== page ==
As semi-recent events in college sports have reminded us, it’s not smart to build statues devoted to athletic grandeur on campus.
by Dave Zirin / @edgeofsports
The horror show scandal that swallowed the late Penn State football coach Joe Paterno’s legacy should have taught us, if nothing else, a very simple lesson: Universities really shouldn’t be in the business of building statues to athletic icons. This is especially true when it comes to honoring someone in the morally conflicted, deeply corrupt and highly combustible multi-billion dollar world of college athletics.
I write this because the new college basketball season is opening with news of two new statues, just several hundred miles apart, that will commemorate two living basketball legends. In East Lansing, MI, Earvin “Magic” Johnson, Michigan State’s most famous alumnus and the Most Outstanding Player of the 1979 Final Four, will be set in stone with a 12-foot monument to his undeniable greatness. In Terre Haute, IN, on the campus of the Indiana State Sycamores, Larry Joe Bird will be immortalized in a statue set to be 15 feet tall. Why 15? Because the sculptor believes that Bird is “better than Magic.” This is all very cute, and Magic and Bird have certainly made a nice little cottage industry out of their rivalry—even co-signing a Broadway play that, like a Magic no-look pass, went unseen.
But honoring these all-time athletes on a college campus is, as it was with Paterno, an absolutely awful idea. I am not for a moment suggesting that any Sandusky-sized scandals are lingering in Magic’s and Larry’s closets. Magic seems content as a figurehead owner of the Los Angeles Dodgers and buying up the rest of Harlem. Larry just retired from running the Indiana Pacers and seems ready to kick back into retirement. This isn’t about them but about the message it sends to the regular students as well as the student athletes at each school.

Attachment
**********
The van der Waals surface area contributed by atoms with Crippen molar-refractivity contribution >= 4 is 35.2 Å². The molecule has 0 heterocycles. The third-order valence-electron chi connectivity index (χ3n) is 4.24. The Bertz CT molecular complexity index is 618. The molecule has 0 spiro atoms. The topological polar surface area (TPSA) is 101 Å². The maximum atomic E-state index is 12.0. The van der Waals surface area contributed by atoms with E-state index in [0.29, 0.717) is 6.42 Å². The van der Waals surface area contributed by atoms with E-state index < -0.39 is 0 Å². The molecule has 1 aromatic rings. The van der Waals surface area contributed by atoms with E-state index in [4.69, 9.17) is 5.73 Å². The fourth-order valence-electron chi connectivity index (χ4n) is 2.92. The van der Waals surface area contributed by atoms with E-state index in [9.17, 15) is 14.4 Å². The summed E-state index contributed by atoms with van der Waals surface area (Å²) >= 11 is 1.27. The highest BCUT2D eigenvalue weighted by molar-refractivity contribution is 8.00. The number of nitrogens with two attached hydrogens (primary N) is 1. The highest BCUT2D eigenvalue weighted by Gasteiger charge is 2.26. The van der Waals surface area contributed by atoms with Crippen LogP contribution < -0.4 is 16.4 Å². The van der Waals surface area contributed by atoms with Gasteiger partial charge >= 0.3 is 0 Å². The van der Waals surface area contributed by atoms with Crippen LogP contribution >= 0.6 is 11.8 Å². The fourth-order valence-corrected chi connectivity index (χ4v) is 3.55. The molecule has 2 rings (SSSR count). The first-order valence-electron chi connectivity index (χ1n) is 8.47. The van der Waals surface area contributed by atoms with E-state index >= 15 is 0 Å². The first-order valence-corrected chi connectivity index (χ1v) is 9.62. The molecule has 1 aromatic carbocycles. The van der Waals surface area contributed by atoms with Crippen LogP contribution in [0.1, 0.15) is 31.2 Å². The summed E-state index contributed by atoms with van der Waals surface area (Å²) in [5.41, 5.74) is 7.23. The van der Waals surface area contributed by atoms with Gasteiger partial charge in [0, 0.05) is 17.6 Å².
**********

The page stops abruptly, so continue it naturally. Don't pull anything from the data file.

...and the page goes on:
This should be the takeaway lesson from what happened at Penn State: Sports cannot be the financial, social or even emotional center of a university. Similarly, a Division I college basketball program cannot be a minor league for the NBA where students are scenery to the action on the court and just happen to go to class in between games.
Idolizing Magic and Bird at an institution of higher learning sends exactly the opposite message. Magic was at East Lansing for two years. Bird by all accounts went to class only if he took a wrong turn on the way to the gym. No one should begrudge them their lack of academic rigor. Both were obvious galactic talents who did exactly what they should have done: use their school as a stepping-stone to the pros. But they are also once-in-a-generation talents. One of the main problems with our jock culture is that we sell the idea that anyone can be Magic or Larry if they just have the will, desire or as Bird called his memoir, Drive to do it. But hoop is cruel, perhaps the cruelest of all major sports. A person might be able to will himself to hit a curve ball or memorize every blitz package on earth. But no one can will himself or herself to being 6-9 with a court vision that would humble Bob Cousy. Asking students to aspire to be Magic and Bird is almost like asking them to aspire to be Superman, when no one but Clark Kent was born on Krypton. Students deserve better. The players deserve better. The warped moral center of the NCAA, in such desperate need of reformation, deserves better.
If people really think there should be statues of Magic and Bird, put Magic right next to his old running buddy Kareem right in front of the Staples Center. Place Bird alongside the only Celtic with a loftier legacy, the great Bill Russell. But please get them off their campuses. There’s a good record in recent—as well as ancient—history that false idols never end well.